KPMG is losing another two clients, Redefine Properties and Sibanye Stillwater, says an eNCA report. Redefine Properties announced on Friday that its board has resolved to terminate its association with the auditing company. Sibanye Gold said it has decided to look for a new external auditor following developments at VSB Bank. KPMG has suspended a senior employee in connection with audits for the Venda-based bank, which has been placed under curatorship. Both Redefine Properties and Sibanye initially endorsed the re-appointment of KPMG. Redefine made the reappointment contingent on the proviso that the audit and risk committee monitor and act on the outcomes of investigations into its audits. Meanwhile, KPMG is reviewing its business model and will be assessing how large it needs to be and how long it will take to rebuild its business, now that it is losing some of its biggest clients. The firm’s future was already unclear after it lost its largest private-sector audit client, Barclays Africa, last week, and AG Kimi Makwetu cancelled its government auditing contracts in April, says a Business Day report. And with more annual general meetings of listed companies coming up in the next few weeks, the firm could lose more clients. KPMG SA’s CEO, Nhlamu Dlomu, reportedly said that KPMG had already started looking at what sort of model would be appropriate for the type of firm it wanted to build in the future. ‘We have a number of clients who are holding their AGMs in this month and we have to be realistic about the size of the business that’s left so that we can appropriately deal with it,’ she said.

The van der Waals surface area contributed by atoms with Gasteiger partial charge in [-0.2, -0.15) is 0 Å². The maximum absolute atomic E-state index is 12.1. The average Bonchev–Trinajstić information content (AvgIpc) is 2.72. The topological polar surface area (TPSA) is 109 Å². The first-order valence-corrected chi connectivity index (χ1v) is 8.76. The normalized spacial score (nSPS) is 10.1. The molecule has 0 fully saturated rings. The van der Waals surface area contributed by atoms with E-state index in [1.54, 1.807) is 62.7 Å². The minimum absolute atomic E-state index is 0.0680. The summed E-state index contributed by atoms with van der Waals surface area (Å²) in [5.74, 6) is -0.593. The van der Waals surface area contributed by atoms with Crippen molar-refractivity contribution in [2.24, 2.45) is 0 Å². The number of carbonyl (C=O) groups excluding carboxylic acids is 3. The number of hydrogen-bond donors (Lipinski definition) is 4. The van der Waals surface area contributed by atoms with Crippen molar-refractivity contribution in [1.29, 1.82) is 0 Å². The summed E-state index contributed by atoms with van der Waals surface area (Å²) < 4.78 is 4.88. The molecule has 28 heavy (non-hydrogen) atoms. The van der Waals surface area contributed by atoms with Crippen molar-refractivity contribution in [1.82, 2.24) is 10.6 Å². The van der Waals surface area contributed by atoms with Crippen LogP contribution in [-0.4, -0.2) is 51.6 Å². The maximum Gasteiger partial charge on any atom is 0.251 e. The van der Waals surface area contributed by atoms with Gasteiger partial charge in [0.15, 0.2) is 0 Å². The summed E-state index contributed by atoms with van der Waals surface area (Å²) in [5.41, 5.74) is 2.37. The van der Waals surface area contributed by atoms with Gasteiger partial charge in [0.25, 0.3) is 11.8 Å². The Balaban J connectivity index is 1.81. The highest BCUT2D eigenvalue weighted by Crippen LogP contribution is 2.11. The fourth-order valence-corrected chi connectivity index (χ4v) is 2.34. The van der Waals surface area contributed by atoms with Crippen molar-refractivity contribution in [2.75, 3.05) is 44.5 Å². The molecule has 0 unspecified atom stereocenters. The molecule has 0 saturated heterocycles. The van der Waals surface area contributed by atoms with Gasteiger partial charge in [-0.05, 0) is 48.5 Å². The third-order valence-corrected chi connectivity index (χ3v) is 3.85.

Makwetu told MPs the independence of the Auditor-General’s Office was sacrosanct and could not be jeopardised by the risks that had emerged in relation to certain audit firms. Makwetu was addressing Parliament’s Standing Committee on the Auditor-General and Scopa to explain why he had terminated the audit mandates of KPMG and Nkonki Inc. BusinessLIVE says he emphasised the need for trust in the work of the AG and its credibility. The AG’s office uses more than 90 audit firms to conduct annual audits of national and provincial government departments, municipalities and state entities. The bill for this work is about R450m annually, of which KPMG and Nkonki received a combined R90m. The mandates of KPMG and Nkonki Inc to conduct some of these audits were terminated in April for different reasons. The tipping point in the case of KPMG was the revelation that two auditors involved in the audit of VBS Mutual Bank, which is under curatorship, had been extended loans by the bank. The firm was already under Makwetu’s watch following a report in September last year by KPMG International which pointed to an apparent breakdown in risk management and audit practice disciplines. Makwetu said his office needed to determine whether this breakdown was an isolated case or whether it was systemic, but before investigations were concluded the VBS Mutual Bank matter came to light. With regard to Nkonki Inc, the question was whether or not its shareholders were registered auditors as required by the law, which the firm’s leadership was not able to answer. In both cases there was a need to make an urgent decision because of the approaching deadline for signing off on statutory audits, Makwetu told MPs.